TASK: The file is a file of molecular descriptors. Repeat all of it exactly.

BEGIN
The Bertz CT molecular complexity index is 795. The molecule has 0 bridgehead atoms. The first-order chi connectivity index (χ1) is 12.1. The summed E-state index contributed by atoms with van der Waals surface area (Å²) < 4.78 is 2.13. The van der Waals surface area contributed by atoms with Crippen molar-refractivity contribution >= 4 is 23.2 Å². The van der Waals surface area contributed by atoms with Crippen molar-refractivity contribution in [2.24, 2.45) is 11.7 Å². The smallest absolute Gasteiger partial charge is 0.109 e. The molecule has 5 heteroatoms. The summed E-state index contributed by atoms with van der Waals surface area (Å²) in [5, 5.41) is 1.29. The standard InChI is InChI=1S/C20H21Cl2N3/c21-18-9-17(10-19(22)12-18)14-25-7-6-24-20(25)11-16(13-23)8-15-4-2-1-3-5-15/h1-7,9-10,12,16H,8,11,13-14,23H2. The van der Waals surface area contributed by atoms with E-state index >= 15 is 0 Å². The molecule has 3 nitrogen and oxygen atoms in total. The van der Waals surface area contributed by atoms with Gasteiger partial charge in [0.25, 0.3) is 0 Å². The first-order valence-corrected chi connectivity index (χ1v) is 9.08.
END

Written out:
The Bertz CT molecular complexity index is 795. The molecule has 0 bridgehead atoms. The first-order chi connectivity index (χ1) is 12.1. The summed E-state index contributed by atoms with van der Waals surface area (Å²) < 4.78 is 2.13. The van der Waals surface area contributed by atoms with Crippen molar-refractivity contribution >= 4 is 23.2 Å². The van der Waals surface area contributed by atoms with Crippen molar-refractivity contribution in [2.24, 2.45) is 11.7 Å². The smallest absolute Gasteiger partial charge is 0.109 e. The molecule has 5 heteroatoms. The summed E-state index contributed by atoms with van der Waals surface area (Å²) in [5, 5.41) is 1.29. The standard InChI is InChI=1S/C20H21Cl2N3/c21-18-9-17(10-19(22)12-18)14-25-7-6-24-20(25)11-16(13-23)8-15-4-2-1-3-5-15/h1-7,9-10,12,16H,8,11,13-14,23H2. The van der Waals surface area contributed by atoms with E-state index >= 15 is 0 Å². The molecule has 3 nitrogen and oxygen atoms in total. The van der Waals surface area contributed by atoms with Gasteiger partial charge in [0.25, 0.3) is 0 Å². The first-order valence-corrected chi connectivity index (χ1v) is 9.08.